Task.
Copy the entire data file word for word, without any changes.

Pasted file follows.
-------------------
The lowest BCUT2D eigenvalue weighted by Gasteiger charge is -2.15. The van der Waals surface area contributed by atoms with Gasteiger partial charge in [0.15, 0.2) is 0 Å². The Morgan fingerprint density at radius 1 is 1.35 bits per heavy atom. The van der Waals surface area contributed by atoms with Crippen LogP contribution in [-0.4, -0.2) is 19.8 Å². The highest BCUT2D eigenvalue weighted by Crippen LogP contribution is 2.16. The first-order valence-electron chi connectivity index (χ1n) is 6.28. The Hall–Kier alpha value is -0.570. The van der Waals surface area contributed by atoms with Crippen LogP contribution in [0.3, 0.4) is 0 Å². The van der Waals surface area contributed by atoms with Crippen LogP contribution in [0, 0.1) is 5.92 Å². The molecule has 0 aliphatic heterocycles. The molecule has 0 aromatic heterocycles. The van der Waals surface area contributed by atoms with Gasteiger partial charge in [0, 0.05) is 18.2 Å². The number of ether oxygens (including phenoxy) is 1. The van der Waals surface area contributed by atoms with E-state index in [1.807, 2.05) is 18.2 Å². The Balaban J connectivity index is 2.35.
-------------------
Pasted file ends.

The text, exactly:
The lowest BCUT2D eigenvalue weighted by Gasteiger charge is -2.15. The van der Waals surface area contributed by atoms with Gasteiger partial charge in [0.15, 0.2) is 0 Å². The Morgan fingerprint density at radius 1 is 1.35 bits per heavy atom. The van der Waals surface area contributed by atoms with Crippen LogP contribution in [-0.4, -0.2) is 19.8 Å². The highest BCUT2D eigenvalue weighted by Crippen LogP contribution is 2.16. The first-order valence-electron chi connectivity index (χ1n) is 6.28. The Hall–Kier alpha value is -0.570. The van der Waals surface area contributed by atoms with Crippen LogP contribution in [0.3, 0.4) is 0 Å². The van der Waals surface area contributed by atoms with Crippen LogP contribution in [0, 0.1) is 5.92 Å². The molecule has 0 aliphatic heterocycles. The molecule has 0 aromatic heterocycles. The van der Waals surface area contributed by atoms with Gasteiger partial charge in [0, 0.05) is 18.2 Å². The number of ether oxygens (including phenoxy) is 1. The van der Waals surface area contributed by atoms with E-state index in [1.807, 2.05) is 18.2 Å². The Balaban J connectivity index is 2.35.